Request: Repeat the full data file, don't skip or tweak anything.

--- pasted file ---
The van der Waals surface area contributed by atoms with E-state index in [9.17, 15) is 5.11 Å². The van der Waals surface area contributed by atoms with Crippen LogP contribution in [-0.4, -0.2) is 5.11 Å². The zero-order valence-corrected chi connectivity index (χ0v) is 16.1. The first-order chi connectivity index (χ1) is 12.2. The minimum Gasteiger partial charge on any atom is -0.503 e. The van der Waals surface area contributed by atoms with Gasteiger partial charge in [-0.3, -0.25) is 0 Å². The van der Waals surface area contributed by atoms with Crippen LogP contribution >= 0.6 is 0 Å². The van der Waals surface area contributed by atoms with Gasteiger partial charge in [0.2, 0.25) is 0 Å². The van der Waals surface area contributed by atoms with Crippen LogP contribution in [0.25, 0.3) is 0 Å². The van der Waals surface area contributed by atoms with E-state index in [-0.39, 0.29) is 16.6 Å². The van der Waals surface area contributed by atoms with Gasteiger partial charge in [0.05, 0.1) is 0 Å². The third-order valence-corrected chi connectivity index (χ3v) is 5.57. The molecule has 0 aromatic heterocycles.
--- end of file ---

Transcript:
The van der Waals surface area contributed by atoms with E-state index in [9.17, 15) is 5.11 Å². The van der Waals surface area contributed by atoms with Crippen LogP contribution in [-0.4, -0.2) is 5.11 Å². The zero-order valence-corrected chi connectivity index (χ0v) is 16.1. The first-order chi connectivity index (χ1) is 12.2. The minimum Gasteiger partial charge on any atom is -0.503 e. The van der Waals surface area contributed by atoms with Gasteiger partial charge in [-0.3, -0.25) is 0 Å². The van der Waals surface area contributed by atoms with Crippen LogP contribution >= 0.6 is 0 Å². The van der Waals surface area contributed by atoms with Gasteiger partial charge in [0.2, 0.25) is 0 Å². The van der Waals surface area contributed by atoms with Crippen LogP contribution in [0.25, 0.3) is 0 Å². The van der Waals surface area contributed by atoms with E-state index in [-0.39, 0.29) is 16.6 Å². The van der Waals surface area contributed by atoms with Gasteiger partial charge in [0.05, 0.1) is 0 Å². The third-order valence-corrected chi connectivity index (χ3v) is 5.57. The molecule has 0 aromatic heterocycles.